Spurs star claims player’s backs are against the wall over pay cut criticism

Image: SpursWeb

Danny Rose has blasted the criticism which Premier League footballers have received for not taking a wage cut amidst the financial distress caused by the coronavirus pandemic.

Tottenham are one of the few Premier League clubs along with the likes of Liverpool and Newcastle to have placed some of their staff on the government’s furlough scheme in light of football’s suspension in the UK (Guardian).

The UK’s Secretary of State for Health, Matt Hancock is one of many high-profile people to have called for top flight footballers to sacrifice some of their wages to prevent clubs seeking to use tax payer money for those being placed on leave. (Metro).

Rose, who is currently on-loan at Newcastle, insisted that those outside the game have little right to criticise footballers.

The England international, who has already donated £19,000 to North Middlesex University Hospital revealed that he was in conversation with Liverpool captain Jordan Henderson over setting up a scheme to contribute to the NHS to aid their fight against COVID-19.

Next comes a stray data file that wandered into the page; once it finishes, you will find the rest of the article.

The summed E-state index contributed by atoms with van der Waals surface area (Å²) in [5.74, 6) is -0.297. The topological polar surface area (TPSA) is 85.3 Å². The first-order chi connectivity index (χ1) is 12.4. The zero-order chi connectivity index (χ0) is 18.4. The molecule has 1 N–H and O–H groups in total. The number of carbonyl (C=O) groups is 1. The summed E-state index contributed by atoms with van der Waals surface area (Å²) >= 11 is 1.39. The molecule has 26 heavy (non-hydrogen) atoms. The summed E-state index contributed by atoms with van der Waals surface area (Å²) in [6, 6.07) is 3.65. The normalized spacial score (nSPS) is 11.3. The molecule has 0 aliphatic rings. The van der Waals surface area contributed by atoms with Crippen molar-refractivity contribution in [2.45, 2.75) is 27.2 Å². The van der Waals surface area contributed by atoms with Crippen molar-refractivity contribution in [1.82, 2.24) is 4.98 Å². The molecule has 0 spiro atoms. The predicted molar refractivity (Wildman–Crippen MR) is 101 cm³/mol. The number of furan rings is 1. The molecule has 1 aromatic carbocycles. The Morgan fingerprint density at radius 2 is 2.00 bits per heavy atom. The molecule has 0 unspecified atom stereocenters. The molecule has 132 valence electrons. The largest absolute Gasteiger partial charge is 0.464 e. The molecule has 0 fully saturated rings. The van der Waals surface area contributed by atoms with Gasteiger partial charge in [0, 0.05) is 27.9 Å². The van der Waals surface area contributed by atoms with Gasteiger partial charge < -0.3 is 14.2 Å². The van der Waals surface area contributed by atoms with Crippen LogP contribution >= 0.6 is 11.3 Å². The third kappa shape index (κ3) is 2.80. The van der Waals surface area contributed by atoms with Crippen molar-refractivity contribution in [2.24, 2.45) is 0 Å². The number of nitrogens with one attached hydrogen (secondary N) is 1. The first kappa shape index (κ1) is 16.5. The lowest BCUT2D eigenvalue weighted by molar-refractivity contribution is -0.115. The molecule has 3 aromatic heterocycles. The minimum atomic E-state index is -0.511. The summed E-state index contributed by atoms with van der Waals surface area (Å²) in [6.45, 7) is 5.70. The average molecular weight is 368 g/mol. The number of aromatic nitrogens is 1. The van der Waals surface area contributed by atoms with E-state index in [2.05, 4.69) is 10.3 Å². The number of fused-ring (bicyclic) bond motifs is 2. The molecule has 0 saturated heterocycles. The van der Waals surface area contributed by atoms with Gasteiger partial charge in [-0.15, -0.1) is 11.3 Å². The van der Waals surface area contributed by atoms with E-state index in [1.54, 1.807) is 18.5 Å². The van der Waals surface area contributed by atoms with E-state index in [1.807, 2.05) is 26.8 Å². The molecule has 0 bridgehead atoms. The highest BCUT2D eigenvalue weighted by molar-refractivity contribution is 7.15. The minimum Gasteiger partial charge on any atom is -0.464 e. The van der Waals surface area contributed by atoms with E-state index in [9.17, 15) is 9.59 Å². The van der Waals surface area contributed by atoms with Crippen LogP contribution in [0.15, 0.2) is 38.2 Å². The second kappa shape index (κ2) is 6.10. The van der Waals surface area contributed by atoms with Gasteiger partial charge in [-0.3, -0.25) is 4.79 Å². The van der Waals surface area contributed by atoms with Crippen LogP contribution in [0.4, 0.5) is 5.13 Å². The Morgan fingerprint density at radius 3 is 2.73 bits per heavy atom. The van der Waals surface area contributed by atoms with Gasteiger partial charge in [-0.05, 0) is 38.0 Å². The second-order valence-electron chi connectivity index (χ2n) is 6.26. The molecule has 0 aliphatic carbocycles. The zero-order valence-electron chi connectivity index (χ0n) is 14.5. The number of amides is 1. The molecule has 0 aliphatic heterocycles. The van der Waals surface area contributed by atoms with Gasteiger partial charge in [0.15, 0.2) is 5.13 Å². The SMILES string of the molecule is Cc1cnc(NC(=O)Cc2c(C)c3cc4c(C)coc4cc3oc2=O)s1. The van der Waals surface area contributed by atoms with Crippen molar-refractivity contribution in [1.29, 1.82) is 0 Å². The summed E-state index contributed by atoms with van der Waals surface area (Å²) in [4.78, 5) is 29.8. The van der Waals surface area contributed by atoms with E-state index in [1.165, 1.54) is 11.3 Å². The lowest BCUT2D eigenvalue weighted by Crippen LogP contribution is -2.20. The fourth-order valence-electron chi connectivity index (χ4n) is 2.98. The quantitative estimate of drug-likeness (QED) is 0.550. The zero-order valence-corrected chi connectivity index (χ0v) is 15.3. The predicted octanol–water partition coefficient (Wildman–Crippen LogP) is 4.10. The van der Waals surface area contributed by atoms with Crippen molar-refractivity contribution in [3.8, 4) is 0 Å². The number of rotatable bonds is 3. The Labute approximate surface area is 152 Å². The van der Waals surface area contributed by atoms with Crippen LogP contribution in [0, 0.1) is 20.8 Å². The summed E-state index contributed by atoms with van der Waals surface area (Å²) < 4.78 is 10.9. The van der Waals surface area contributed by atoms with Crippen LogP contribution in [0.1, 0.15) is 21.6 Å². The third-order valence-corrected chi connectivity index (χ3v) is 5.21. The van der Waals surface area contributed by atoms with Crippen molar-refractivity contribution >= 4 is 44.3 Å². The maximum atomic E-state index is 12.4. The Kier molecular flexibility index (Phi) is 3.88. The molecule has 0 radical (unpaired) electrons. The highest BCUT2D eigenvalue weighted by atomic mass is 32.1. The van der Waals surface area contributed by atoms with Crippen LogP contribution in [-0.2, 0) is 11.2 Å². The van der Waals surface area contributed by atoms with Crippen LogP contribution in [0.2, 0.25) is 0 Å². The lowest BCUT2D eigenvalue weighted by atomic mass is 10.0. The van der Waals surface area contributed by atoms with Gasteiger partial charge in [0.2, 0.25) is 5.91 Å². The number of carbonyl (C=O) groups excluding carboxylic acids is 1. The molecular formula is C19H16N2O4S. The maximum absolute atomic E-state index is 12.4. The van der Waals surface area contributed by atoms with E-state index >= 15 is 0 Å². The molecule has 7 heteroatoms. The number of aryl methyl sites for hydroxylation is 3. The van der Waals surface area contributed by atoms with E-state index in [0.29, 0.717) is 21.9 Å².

Speaking to BBC Radio 5 Live’s Friday Night Club (as relayed by The Mirror), Rose said: “Seeing comments from people at the House of Parliament, we sort of feel our backs are against the wall.

“Conversations were being had before people outside of football were commenting. I just got off the phone to Jordan Henderson, and he’s working so hard trying to come up with something.

“It was just not needed for people who are not involved in football trying to tell footballers what to do with their money. I found that so bizarre.”

The 29-year-old also confirmed that he is more than willing to take a wage-cut.

He added: “I can only speak for myself, but I have no problems whatsoever contributing any of my wages to people who are fighting this on the front line, and to people who have been affected by what’s happening at the minute.”

Spurs Web Opinion

Footballers do sometimes make easy targets for public scorn in situations like this. In reality, they represent a small fraction of the millionaires in the UK and it is unfair to put an undue burden on them just because they have a public persona.

However, there is no doubt that players should be stepping up and taking a cut to ensure that non-playing staff at their own clubs don’t have to suffer during this crisis.

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